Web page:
Air Force of Burkina Faso
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The Air Force of Burkina Faso was founded in 1964 as the Escadrille de la République de Haute-Volta (EHV) or the Republic of Upper Volta Air Squadron, a subordinate unit of the Army. That year a transient air support base was created with the assistance of the French Air Force. After acquiring an initial fleet of utility and transport aircraft the squadron was attached to an inter-army support regiment. In 1970 the Escadrille was renamed the Force Aérienne de Haute-Volta, or FAHV, and in 1977 became an autonomous force. In October 1985, the Force Aérienne de Burkina Faso, or FABF, was officially inaugurated.
|Air Force of Burkina Faso|
|Part of||Burkina Faso Army|
|Helicopter||Bell UH-1H , Eurocopter AS350 , Mil Mi-17 , Mil Mi-24|
|Transport||CASA/IPTN CN-235 , Air Tractor AT-802|
The EHV was initially formed with two Douglas C-47 Skytrain and three MH.1521M Broussard aircraft. These were later followed by two Alouette III SA.316 B helicopters, used mostly for liaison purposes, one twin-engined Aero Commander 500 light utility aircraft, two Hawker-Siddeley HS.748-2Atwin turboprop transport aircraft, and two Nord 262 twin turboprop transport aircraft. Two escadrilles (squadrons) or sub-formations were created: the Escadrille de Transport (Transport Squadron), and the Escadrille d'Hélicoptères (Helicopter Squadron). Later, the Escadrille d'Entraînement (Training Squadron) was added. All squadrons were initially based at Ouagadougou.
In mid-1984 Libyan military aid brought eight Mikoyan-Gurevich MiG-21 jet fighters along with two MiG-21U combat trainer versions. These ex-Libyan Air Force MiG-21 Fishbed fighters were based in Ouagadougou, although they were actually operated by the Libyan Air Force, and were removed in 1985 without seeing combat. A single MiG-17F Fresco that was also operated by the FABF did see combat service in the Agacher Strip War in 1985–86. In 1985 the FABF also acquired two ex-Soviet Mi-4 transport helicopters from an unknown supplier, followed by an additional two Mi-4s. The Mi-4s were operated by the FABF until the late 1980s, when they were taken out of service. Five Mi-8/17 transport helicopters were later added to the Escadrille d'Hélicoptères. While supervising the ceasefire after the Agacher Strip War an FABF SA.316B Alouette III crashed at Kouni on 14 January 1986, leaving only one SA.316B still in service with the Escadrille d'Hélicoptères.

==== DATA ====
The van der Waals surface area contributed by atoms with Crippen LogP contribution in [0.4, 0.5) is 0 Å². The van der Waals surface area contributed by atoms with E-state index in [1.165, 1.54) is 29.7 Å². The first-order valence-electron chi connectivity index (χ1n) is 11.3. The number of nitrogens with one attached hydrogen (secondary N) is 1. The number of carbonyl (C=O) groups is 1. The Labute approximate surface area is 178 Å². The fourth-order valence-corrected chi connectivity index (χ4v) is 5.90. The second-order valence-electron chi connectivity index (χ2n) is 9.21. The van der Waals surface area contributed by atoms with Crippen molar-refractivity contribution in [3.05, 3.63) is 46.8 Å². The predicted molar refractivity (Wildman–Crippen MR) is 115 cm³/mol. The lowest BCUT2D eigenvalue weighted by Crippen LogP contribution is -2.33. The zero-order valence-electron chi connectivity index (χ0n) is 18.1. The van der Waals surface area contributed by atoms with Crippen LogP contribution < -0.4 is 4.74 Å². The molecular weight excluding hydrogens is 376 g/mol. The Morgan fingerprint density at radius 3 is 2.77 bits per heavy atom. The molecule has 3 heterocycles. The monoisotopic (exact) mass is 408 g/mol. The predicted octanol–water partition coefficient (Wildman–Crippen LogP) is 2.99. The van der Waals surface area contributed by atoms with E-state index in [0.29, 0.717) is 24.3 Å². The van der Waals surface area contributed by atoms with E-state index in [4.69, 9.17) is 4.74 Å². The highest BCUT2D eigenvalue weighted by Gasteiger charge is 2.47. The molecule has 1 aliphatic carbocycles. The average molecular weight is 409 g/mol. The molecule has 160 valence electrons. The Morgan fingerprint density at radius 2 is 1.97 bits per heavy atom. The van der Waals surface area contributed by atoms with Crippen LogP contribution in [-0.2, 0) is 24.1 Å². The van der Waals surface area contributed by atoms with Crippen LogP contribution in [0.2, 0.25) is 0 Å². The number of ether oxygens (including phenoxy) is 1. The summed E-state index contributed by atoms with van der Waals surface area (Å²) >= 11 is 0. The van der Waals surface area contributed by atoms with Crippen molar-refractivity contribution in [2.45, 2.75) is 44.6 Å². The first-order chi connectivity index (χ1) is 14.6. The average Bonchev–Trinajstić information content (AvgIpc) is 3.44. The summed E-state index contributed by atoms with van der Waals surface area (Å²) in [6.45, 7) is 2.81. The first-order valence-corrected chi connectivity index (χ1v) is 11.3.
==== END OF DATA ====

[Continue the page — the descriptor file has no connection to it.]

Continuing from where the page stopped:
In 1986 the FABF formed a new unit, the Escadrille de Chasse (EdC) (Attack Squadron). In mid-1986 six ex-Philippine Air Force SF.260WP Warrior armed trainers/light strike aircraft were acquired from a dealer in Belgium. These offered the FABF a much simpler and less expensive tactical air support alternative to the expensive MiGs. The Warriors were not only used for pilot training, but also as light strike aircraft, and a number of them were employed by the FABF's Escadrille de Chasse (EdC). Four additional SF.260WPs were subsequently bought directly from Italy. The six ex-Philippine SF.260WP aircraft were taken out of service in 1993 and returned to their previous owner, although the four newly built SF.260WP aircraft were retained in service and stationed at Bobo Dioulasso air base.Most of the other light aircraft acquired by the FABF in the 1970s and 1980s have also now been retired along with the Mi-4 helicopters, but some recent acquisitions have been made. These include a Beechcraft King Air, a Piper PA-34 Seneca, a CEAPR Robin light training aircraft, and a single Air Tractor AT-802 aerial sprayer aircraft for spraying insecticides, purchased after the northern part of the country suffered heavy crop damage from a 2004 invasion of swarming locusts. In 2009 two Xenon Gyroplane autogyros were purchased for use by police and security forces.
In late 2005 the FABF acquired two Mil Mi-35 'Hind' attack helicopters from Russia in apparent response to moves by neighbouring Ivory Coast to bolster its own air attack capabilities during the Ivorian Civil War.
|Embraer EMB-314||Brazil||light attack||3|
|CASA/IPTN CN-235||Spain / Indonesia||transport||1|
|Super King Air||United States||transport||King Air 200||1|
|Bell UH-1||United States||utility||UH-1H||2||donated by the Government of Taiwan|
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